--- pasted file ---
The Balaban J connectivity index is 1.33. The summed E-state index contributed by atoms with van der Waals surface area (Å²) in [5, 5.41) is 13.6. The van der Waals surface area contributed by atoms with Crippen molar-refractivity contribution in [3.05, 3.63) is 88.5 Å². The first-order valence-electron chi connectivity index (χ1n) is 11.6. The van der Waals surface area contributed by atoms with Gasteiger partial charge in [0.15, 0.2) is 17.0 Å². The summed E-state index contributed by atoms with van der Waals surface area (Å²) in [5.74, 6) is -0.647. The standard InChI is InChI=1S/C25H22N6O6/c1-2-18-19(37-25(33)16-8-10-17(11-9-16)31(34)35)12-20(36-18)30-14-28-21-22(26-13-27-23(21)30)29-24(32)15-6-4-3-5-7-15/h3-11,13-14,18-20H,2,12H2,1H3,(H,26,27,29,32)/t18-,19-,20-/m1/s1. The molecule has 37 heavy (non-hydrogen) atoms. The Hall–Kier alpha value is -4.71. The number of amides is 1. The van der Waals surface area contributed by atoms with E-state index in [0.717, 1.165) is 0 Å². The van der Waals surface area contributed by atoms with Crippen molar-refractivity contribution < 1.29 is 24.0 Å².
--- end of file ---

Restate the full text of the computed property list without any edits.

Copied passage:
The Balaban J connectivity index is 1.33. The summed E-state index contributed by atoms with van der Waals surface area (Å²) in [5, 5.41) is 13.6. The van der Waals surface area contributed by atoms with Crippen molar-refractivity contribution in [3.05, 3.63) is 88.5 Å². The first-order valence-electron chi connectivity index (χ1n) is 11.6. The van der Waals surface area contributed by atoms with Gasteiger partial charge in [0.15, 0.2) is 17.0 Å². The summed E-state index contributed by atoms with van der Waals surface area (Å²) in [5.74, 6) is -0.647. The standard InChI is InChI=1S/C25H22N6O6/c1-2-18-19(37-25(33)16-8-10-17(11-9-16)31(34)35)12-20(36-18)30-14-28-21-22(26-13-27-23(21)30)29-24(32)15-6-4-3-5-7-15/h3-11,13-14,18-20H,2,12H2,1H3,(H,26,27,29,32)/t18-,19-,20-/m1/s1. The molecule has 37 heavy (non-hydrogen) atoms. The Hall–Kier alpha value is -4.71. The number of amides is 1. The van der Waals surface area contributed by atoms with E-state index in [0.717, 1.165) is 0 Å². The van der Waals surface area contributed by atoms with Crippen molar-refractivity contribution < 1.29 is 24.0 Å².